On November 22, 1891, after writing five Sherlock Holmes stories now considered enduring classics of the mystery genre, Arthur Conan Doyle sat at his desk composing a letter to his mother. He dipped his pen in ink and scratched these words onto the paper: “I think of slaying Holmes in the sixth & winding him up for good & all. He takes my mind from better things.”
Only three years after writing the first story featuring the world’s greatest fictional detective and already Conan Doyle was tired of him! Creator and creation had a troubled, complicated relationship. Holmes may have been the millstone around Conan Doyle’s neck, but he also put plenty of coin in his pocket. Once he’d set Sherlock Holmes in motion and the public latched on to the stories, Conan Doyle found himself shackled to the character forever. He never did kill Holmes; he only gave him a false death at Switzerland’s Reichenbach Falls in 1893’s “The Final Problem,” then reluctantly resurrected him ten years later in “The Adventure of the Empty House.” Over time, Sherlock Holmes has grown larger in the public’s imagination while his author retreats farther into the shadows.
Now, a trio of Sherlockian scholars — Jon Lellenberg, Daniel Stashower, and Charles Foley — have done their best to bring Sir Arthur Conan Doyle back into the limelight with a biography told through his correspondence. Arthur Conan Doyle: A Life in Letters collects hundreds of letters, many of them never before published, and annotates them with historical context, photographs and excerpts from Conan Doyle’s works, including his own Memories and Adventures from 1924.
About a thousand letters from Conan Doyle’s 54-year correspondence with his mother were among his papers — which had been locked away for a half century due to what the authors call “family disagreements.” Before her death in 1997, his youngest child, Dame Jean Conan Doyle, bequeathed them to the British Library, and now they arrive in our hands in this handsome and impressive biography.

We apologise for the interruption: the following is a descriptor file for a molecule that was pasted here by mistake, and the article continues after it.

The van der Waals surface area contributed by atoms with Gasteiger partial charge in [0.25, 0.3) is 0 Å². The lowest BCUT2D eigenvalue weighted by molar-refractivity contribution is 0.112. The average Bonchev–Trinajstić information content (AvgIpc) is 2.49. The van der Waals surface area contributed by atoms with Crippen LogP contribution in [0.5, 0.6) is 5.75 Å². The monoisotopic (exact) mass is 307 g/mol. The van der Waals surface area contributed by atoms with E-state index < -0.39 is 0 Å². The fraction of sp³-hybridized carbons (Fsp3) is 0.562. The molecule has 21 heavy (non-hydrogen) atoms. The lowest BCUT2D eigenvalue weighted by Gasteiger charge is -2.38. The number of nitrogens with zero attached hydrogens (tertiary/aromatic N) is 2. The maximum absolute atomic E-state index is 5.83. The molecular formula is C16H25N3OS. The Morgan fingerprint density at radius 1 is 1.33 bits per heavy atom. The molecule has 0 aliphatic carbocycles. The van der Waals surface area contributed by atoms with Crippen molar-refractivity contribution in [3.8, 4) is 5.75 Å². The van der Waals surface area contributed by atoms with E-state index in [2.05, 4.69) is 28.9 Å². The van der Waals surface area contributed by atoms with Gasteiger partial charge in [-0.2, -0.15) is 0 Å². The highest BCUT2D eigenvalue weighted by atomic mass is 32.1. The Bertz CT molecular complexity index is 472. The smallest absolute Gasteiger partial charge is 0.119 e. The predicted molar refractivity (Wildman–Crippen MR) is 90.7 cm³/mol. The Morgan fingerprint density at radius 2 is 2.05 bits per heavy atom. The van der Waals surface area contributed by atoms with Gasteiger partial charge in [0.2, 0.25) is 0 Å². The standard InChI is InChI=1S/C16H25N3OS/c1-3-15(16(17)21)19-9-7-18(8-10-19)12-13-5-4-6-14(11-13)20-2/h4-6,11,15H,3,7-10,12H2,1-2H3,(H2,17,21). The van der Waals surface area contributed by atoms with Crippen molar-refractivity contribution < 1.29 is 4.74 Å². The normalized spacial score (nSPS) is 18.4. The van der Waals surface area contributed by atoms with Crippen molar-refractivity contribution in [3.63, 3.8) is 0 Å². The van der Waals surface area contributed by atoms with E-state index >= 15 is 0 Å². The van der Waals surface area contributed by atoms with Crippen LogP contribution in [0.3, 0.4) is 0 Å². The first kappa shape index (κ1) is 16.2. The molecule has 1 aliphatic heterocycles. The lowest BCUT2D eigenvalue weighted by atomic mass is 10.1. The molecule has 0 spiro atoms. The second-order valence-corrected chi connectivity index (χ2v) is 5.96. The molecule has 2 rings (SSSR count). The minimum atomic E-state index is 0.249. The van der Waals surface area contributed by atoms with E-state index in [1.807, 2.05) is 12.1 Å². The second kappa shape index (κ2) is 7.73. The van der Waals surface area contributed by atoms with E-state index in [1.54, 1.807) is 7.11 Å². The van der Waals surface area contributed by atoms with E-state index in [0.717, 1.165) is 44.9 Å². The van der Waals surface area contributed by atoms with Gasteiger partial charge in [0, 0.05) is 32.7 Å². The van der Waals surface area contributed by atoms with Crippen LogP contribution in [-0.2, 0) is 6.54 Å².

In these pages, Conan Doyle is a jovial man who skis in the Alps, plays cricket, pedals his newfangled Autowheel bike for miles across the English countryside, runs for Parliament, advocates the development of body armor during World War I, and volunteers to go into the thick of battle (though he is rejected time and again, because England cannot risk losing so valuable a writer). We see him take up the cause of George Edalji, a Eurasian attorney who had been arrested and convicted (unjustly, due to his race, Conan Doyle believed) for mutilating cattle; this case was the basis for Julian Barnes’s 2006 novel Arthur and George. We watch him hobnobbing with the likes of Oscar Wilde and Winston Churchill. At every turn, Conan Doyle comes across as a man who is fully a product of the Edwardian era: arrogant, magnanimous, eager for adventure, and fully confident of what he believes will be his lasting fame.
Born in 1859 in Scotland and trained as a doctor, Conan Doyle’s interests varied widely, as did his writing. It will probably come as a surprise to casual Sherlock Holmes readers to learn that his creator was just as popular in his lifetime for novels about Napoleon, a safari in search of dinosaurs, boxing, and the lost city of Atlantis. His nonfiction works included books about the Boer War, social reform, medicine, spiritualism, and fairies.
If nothing else, Arthur Conan Doyle: A Life in Letters is bound to spark an interest in the books that lie outside the circle of Sherlock. Take for instance The White Company, Doyle’s personal favorite of his literary children. An adventure novel about knights during the Hundred Years War, it is rarely read these days and hardly remembered at all outside hard-core Doyle fan clubs. I confess that I, too, have neglected it, but when I pulled it off the shelf and opened it at random, I found a passage that hints at writing to rival that of the Sherlock stories. In one scene, our hero, Alleyne, is standing at the bow of a boat, escaping across a channel with “the fresh wind full in his teeth, the crisp winter air tingling on his face.” His enemies are in close pursuit; then, suddenly:
“What was that?” he asked, as a hissing, sharp-drawn voice seemed to whisper in his ear. The steersman smiled, and pointed with his foot to where a short heavy cross-bow quarrel stuck quivering in the boards. At the same instant the man stumbled forward upon his knees, and lay lifeless upon the deck, a blood-stained feather jutting out from his back. As Alleyne stooped to raise him the air seemed to be alive with the sharp zip-zip of the bolts, and he could hear them pattering on the deck like apples at a tree-shaking.